learn only 3 things about them ...
These colourful crabs are poisonous to eat! Their toxins
are NOT destroyed by cooking.
They are generally secretive and slow-moving.
are not venomous but it's best not to touch them.
group includes the most colourful large crabs that you might commonly
encounter on the shore. The
Egg crabs (Atergatis sp.) are often encountered on many of
our shores and can be quite common in coral rubble areas. Others
are only sometimes seen. They are more active at night, but nevertheless,
usually slow moving and always near some hideaway into which they
scuttle at the first sign of danger.
width 5-10cm. Many members are colourful or strikingly patterned.
This probably serves as a warning. The group includes among the
most poisonous crabs in Singapore. Their
toxins are not destroyed by heat or cooking. These crabs should
never be eaten. Eating
them can cause Paralytic Shellfish Poisoning which can lead to death.
is no antidote to their toxins.
While these crabs
may be poisonous, they are not venomous. That is, they cannot introduce
their toxins by stinging or biting. But nevertheless, it's best
to leave these crabs alone.
For example, those who are allergic might get a reaction by even
touching these crabs.
How do they make their toxins?
The process is not well understood but it is believed that the poisons
are produced by bacteria that live in symbiosis with the crabs.
toxins are similar to the neurotoxins of puffer fishes, and just
What do they eat? Most of these
crabs are said to be vegetarians, but at least one was seen chomping
happily on a fish.
Human uses: The study of the unique toxins in these crabs
may help develop new drugs or achieve better understanding of human
Status and threats: Several of these crabs are listed
among the threatened animals of Singapore. Like
other creatures of the intertidal zone, they are affected by human
activities such as reclamation and pollution. Trampling by careless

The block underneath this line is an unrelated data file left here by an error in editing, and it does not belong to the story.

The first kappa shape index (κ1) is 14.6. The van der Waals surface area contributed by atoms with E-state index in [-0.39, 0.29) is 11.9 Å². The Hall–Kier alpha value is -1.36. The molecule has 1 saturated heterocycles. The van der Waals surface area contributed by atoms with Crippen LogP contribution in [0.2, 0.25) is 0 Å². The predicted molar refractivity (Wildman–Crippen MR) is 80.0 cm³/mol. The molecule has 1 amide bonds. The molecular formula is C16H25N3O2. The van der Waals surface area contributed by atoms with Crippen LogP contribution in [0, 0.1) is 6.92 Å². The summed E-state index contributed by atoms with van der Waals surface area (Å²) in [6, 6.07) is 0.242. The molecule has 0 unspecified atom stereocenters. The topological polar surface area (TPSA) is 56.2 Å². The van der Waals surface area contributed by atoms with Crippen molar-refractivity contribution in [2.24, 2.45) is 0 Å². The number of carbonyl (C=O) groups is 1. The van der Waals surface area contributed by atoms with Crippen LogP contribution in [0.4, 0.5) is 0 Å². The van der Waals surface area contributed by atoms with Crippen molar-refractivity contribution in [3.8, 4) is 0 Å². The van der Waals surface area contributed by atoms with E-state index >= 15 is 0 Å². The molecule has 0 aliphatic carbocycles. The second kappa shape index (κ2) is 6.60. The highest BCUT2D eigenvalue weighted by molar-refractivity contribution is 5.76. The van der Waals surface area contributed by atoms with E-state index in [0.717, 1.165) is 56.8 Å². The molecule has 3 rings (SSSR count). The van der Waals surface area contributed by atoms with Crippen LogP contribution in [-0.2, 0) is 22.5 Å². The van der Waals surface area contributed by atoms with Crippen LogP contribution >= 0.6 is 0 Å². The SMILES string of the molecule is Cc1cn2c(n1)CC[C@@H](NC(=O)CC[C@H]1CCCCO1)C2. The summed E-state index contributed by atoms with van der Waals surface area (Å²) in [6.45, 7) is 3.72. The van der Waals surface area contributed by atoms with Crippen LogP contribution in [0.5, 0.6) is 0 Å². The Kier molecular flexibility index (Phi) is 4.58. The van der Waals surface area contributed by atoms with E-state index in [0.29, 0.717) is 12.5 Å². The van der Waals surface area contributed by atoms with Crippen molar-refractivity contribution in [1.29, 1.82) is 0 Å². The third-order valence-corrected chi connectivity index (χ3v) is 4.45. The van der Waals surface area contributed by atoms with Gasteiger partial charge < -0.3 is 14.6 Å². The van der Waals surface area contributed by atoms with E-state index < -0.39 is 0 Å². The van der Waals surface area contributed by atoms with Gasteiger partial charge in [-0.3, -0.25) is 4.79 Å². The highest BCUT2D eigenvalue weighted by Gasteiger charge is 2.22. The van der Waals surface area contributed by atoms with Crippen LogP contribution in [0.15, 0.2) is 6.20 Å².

visitors also have an impact on local populations.
A Red egg crab eating a sea urchin.
Tanah Merah, Jun 09
Juvenile Red egg crab.
Tuas, Nov 03
Floral egg crab eating a fish.
Sentosa, Sep 04
crabs on Singapore shores
Xanthidae recorded for Singapore
Wee Y.C. and Peter K. L. Ng. 1994. A First Look at Biodiversity
in red are those listed among the threatened
animals of Singapore from Davison, G.W. H. and P. K. L. Ng
and Ho Hua Chew, 2008. The Singapore Red Data Book: Threatened
plants and animals of Singapore.
sp. (Spiny-legged rock crabs)
Actaea alcocki=**Atergatopsis alcocki
Actaea depressa=**Forestiana depressa
Actaea aff. ruppelloides
Actites erythra=**Actiomera erythra?
Atergatis sp. (Egg crabs)
(Floral egg crab) (VU: Vulnerable)
integerrimus (Red egg crab) (VU:
Banareia subglobosa (EN:
(Hairy coral crabs)
Cymo andreossyi (Hairy coral
Etisus laevimanus (Smooth spooner
Etisus utilis (Saw-edged spooner
Euxanthus exsculptus (Lumpy
Galliardellus orientalis=**Gaillardiellus orientalis
Galliardellus ruppelli=**Gaillardiellus rueppelli
Hypocolpus rugosus (CR:
sp. (Rock crabs)
Liomera venosa (Ruby reef crab)
(Mosaic reef crab) (EN: Endangered)
Neoxanthops lineatus (EN: Endangered)
Novactaea bella (EN: Endangered)
Palapedia valentini (VU: Vulnerable)
(Pilodius rock crabs)
Pilodius luomi=**Pilodius miersi
(Curry puff crab) (EN:
Zalasius horii (Paddington Bear crab)
(CR: Critcially Endangered)
Xanthid Crabs, Liomera,
Rock Crab (Leptodius), Actaeodes
Egg Crab (Atergatis integerrimus) Tan, Leo W. H. &
Ng, Peter K. L., 1988. A
Guide to Seashore Life. The Singapore Science Centre,
Singapore. 160 pp.
...an ancient alkaloid from the sea by Jim Johnson on Molecule
of the Month of the School of Chemistry, University of Bristol
website: lots of details about the toxin's effects, creatures
that carry it and how it came about, with LOTS of links to more
- Ng, Peter
K. L. and Daniele Guinot and Peter J. F. Davie, 2008. Systema
Brachyurorum: Part 1. An annotated checklist of extant Brachyuran
crabs of the world. The Raffles Bulletin of Zoology. Supplement
No. 17, 31 Jan 2008. 286 pp. (Online
PDF on the Raffles Bulletin of Zoology website).
- Lim, S.,
P. Ng, L. Tan, & W. Y. Chin, 1994. Rhythm of the Sea: The Life
and Times of Labrador Beach. Division of Biology, School of
Science, Nanyang Technological University & Department of Zoology,
the National University of Singapore. 160 pp.
P., 1990. A
Colour Guide to Dangerous Animals.
Venom & Toxin Research Group, Faculty of Medicine, National
University of Singapore. 156 pp.
G.W. H. and P. K. L. Ng and Ho Hua Chew, 2008. The Singapore
Red Data Book: Threatened plants and animals of Singapore.
Nature Society (Singapore). 285 pp.
- Wee Y.C.
and Peter K. L. Ng. 1994. A First Look at Biodiversity in Singapore.
National Council on the Environment. 163pp.
- Jones Diana
S. and Gary J. Morgan, 2002. A Field Guide to Crustaceans of
Australian Waters. Reed New Holland. 224 pp.
Helmut, 2001. Crustacea
Guide of the World: Atlantic Ocean, Indian Ocean, Pacific Ocean
IKAN-Unterwasserachiv, Frankfurt. 321 pp.
Terrence M., David W. Behrens and Gary C. Williams. 1996. Coral
Reef Animals of the Indo-Pacific: Animal life from Africa to Hawai’'i
exclusive of the vertebrates
Sea Challengers. 314pp.